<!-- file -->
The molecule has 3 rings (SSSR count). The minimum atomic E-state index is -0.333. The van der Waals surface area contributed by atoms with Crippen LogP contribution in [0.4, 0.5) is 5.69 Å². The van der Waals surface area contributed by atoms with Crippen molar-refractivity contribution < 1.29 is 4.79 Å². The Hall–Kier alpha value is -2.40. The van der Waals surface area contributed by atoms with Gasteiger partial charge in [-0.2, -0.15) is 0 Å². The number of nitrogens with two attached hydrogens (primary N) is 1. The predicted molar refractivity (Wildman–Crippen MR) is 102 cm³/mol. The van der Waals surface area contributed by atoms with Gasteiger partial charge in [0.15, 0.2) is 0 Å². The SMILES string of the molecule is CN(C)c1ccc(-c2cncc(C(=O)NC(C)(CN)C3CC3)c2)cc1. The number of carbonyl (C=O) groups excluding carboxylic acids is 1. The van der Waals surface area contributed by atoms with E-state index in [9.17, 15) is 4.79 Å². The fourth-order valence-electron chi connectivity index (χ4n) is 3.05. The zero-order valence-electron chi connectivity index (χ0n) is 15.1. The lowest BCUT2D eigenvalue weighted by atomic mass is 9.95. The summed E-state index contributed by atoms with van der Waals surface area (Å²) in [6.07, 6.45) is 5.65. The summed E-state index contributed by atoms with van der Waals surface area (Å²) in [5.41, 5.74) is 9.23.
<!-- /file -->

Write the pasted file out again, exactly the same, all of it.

The molecule has 3 rings (SSSR count). The minimum atomic E-state index is -0.333. The van der Waals surface area contributed by atoms with Crippen LogP contribution in [0.4, 0.5) is 5.69 Å². The van der Waals surface area contributed by atoms with Crippen molar-refractivity contribution < 1.29 is 4.79 Å². The Hall–Kier alpha value is -2.40. The van der Waals surface area contributed by atoms with Gasteiger partial charge in [-0.2, -0.15) is 0 Å². The number of nitrogens with two attached hydrogens (primary N) is 1. The predicted molar refractivity (Wildman–Crippen MR) is 102 cm³/mol. The van der Waals surface area contributed by atoms with Gasteiger partial charge in [0.15, 0.2) is 0 Å². The SMILES string of the molecule is CN(C)c1ccc(-c2cncc(C(=O)NC(C)(CN)C3CC3)c2)cc1. The number of carbonyl (C=O) groups excluding carboxylic acids is 1. The van der Waals surface area contributed by atoms with E-state index in [9.17, 15) is 4.79 Å². The fourth-order valence-electron chi connectivity index (χ4n) is 3.05. The zero-order valence-electron chi connectivity index (χ0n) is 15.1. The lowest BCUT2D eigenvalue weighted by atomic mass is 9.95. The summed E-state index contributed by atoms with van der Waals surface area (Å²) in [6.07, 6.45) is 5.65. The summed E-state index contributed by atoms with van der Waals surface area (Å²) in [5.41, 5.74) is 9.23.